“Am I healthy?” you may be wondering. Are my diet and exercise actually helping my body stay resilient?
You might think that you need to visit a doctor, do fancy tests, or do blood labwork to answer this question.
While regular check-ups and tests are important, there’s a simple, quick, and effective way to measure your health at home — grip strength.
Grip Strength – The Missing Metric
The current array of wearable devices — watches, rings, smart scales, etc. — are great tools to help you track your health. Measuring your weight, resting heart rate, and blood pressure can give you valuable feedback on crucial vital signs. I suggest everyone has a good idea of their normal heart rate and blood pressure.
Adding in other measures like step counts and sleep data can give you an even fuller picture of your health. Plus, tracking these data points keep you honest about your daily self-care.
However, these metrics don’t include one variable that may tell you a lot about your overall health: Grip strength.
Grip strength is a valuable indicator of your overall mortality risk that is totally overlooked by the mainstream wellness world. Using a dynamometer to test your grip strength on a daily basis could provide a way to help you answer the question, “Am I healthy? Is all this stuff actually working?”
Measuring your grip strength every day can establish a neuromuscular baseline of health. Like other baseline measures (e.g. resting heart rate) a deviation from this norm might indicate that you haven’t fully recovered from stressful activities. It might also serve as an early warning sign of a disease that hasn’t become symptomatic.
Grip Strength As A Predictor of Health
There’s a growing number of studies that have confirmed the value of grip strength as a prognostic of all-cause mortality. Yes, a predictor of future disability, morbidity, and mortality.
The relation between grip strength and future mortality seems to be pretty robust. It has been shown in old and young people alike, although many of the studies have looked more closely at elderly populations.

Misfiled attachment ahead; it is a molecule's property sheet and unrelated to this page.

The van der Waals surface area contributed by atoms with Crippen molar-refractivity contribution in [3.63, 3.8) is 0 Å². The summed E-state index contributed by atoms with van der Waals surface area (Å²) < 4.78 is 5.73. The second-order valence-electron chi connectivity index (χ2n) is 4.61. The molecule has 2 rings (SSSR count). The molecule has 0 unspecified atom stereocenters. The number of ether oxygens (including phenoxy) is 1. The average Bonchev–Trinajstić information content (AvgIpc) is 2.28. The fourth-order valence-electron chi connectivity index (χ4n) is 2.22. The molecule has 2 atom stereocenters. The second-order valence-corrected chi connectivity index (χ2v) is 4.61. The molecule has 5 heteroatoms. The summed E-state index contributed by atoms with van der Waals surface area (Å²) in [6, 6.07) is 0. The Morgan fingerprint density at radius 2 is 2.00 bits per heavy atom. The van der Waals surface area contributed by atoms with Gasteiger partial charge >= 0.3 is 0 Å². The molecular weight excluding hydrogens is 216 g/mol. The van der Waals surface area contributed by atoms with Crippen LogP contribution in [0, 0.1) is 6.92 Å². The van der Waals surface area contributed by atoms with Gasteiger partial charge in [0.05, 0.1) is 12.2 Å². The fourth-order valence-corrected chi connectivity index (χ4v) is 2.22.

Research from the Prospective Urban Rural Epidemiology (PURE) study looked at 139,691 people from 17 countries. During a median follow-up of 4.0 years, They found that grip strength (measured with a Jamar hand dynamometer) was inversely associated with all-cause, cardiovascular and non-cardiovascular mortality, as well as myocardial infarction and stroke.
In fact, the study found that grip strength was a stronger predictor of all-cause and cardiovascular mortality than systolic blood pressure.
Even things like the length of hospital length after surgery, cognitive function, and the severity of Covid have been correlated with grip strength. Some of the findings from these studies are summaries below:
- “In addition to the well-known independent risk factors (i.e. age, obesity, COPD, and CRP level), low grip strength independently increased (about three times) the severity of COVID-19.”
- “Both average pinch grip strength and average power grip strength had a significant negative correlation with duration of inpatient stay.”
- “poorer grip strength was associated with more risk of cognitive decline and dementia. Furthermore, subgroup analysis indicated that people with poorer strength had more risk of Alzheimer’s disease.”
Am I Healthy? Squeeze Something!
Further research is needed to see if the association between grip strength and future mortality is generalizable across countries and socioeconomic circumstances. For instance, the PURE study found the risk of cancer and grip strength were positively associated in high-income countries, but not in middle-income and low-income ones.
Moreover, it’s unclear what might explain the associations between grip strength and all these measures, especially longevity. One possible mechanism is the relationship between grip, muscle mass, and neurological drive. Preserving muscle mass and overall strength, especially in the face of sarcopenia (age-related muscle decline), seems to be a protective factor against falls. Muscle mass also helps blood sugar regulation, acting to preserve metabolic health into old age.
Does that mean you need to train your grip strength specifically?
Most likely a general strength training program that focuses on total body exercises will provide the all benefits you need. After all, to get strong you need to be able to lift and hold heavy things. Maintaining an active lifestyle that involves regular physical exertion will likely give your grip a good workout on its own.
(You can see how your grip strength stacks up to averages here. Table: Mean muscle strength and standard deviation of hand grip according to age, gender and side.)
It’s important to recognize that poor grip strength is not necessarily representative of poor health. Nonetheless, the research seems pretty convincing that low handgrip strength is associated with (if not predictive of) cognitive decline and cardiovascular problems as you age.
- Grip strength may be a cheap, easy, simple, fast reliable indicator of changes in your body that could impact your health.
- Measuring your baseline grip strength may become commonplace as an at-home way of addressing the question, “Am I healthy?”
- Resistance training coupled with proper diet and recovery can help your grip and body stay strong.
- There’s a link between grip strength, longevity, and cognition — the intimate relationship between mind and body.
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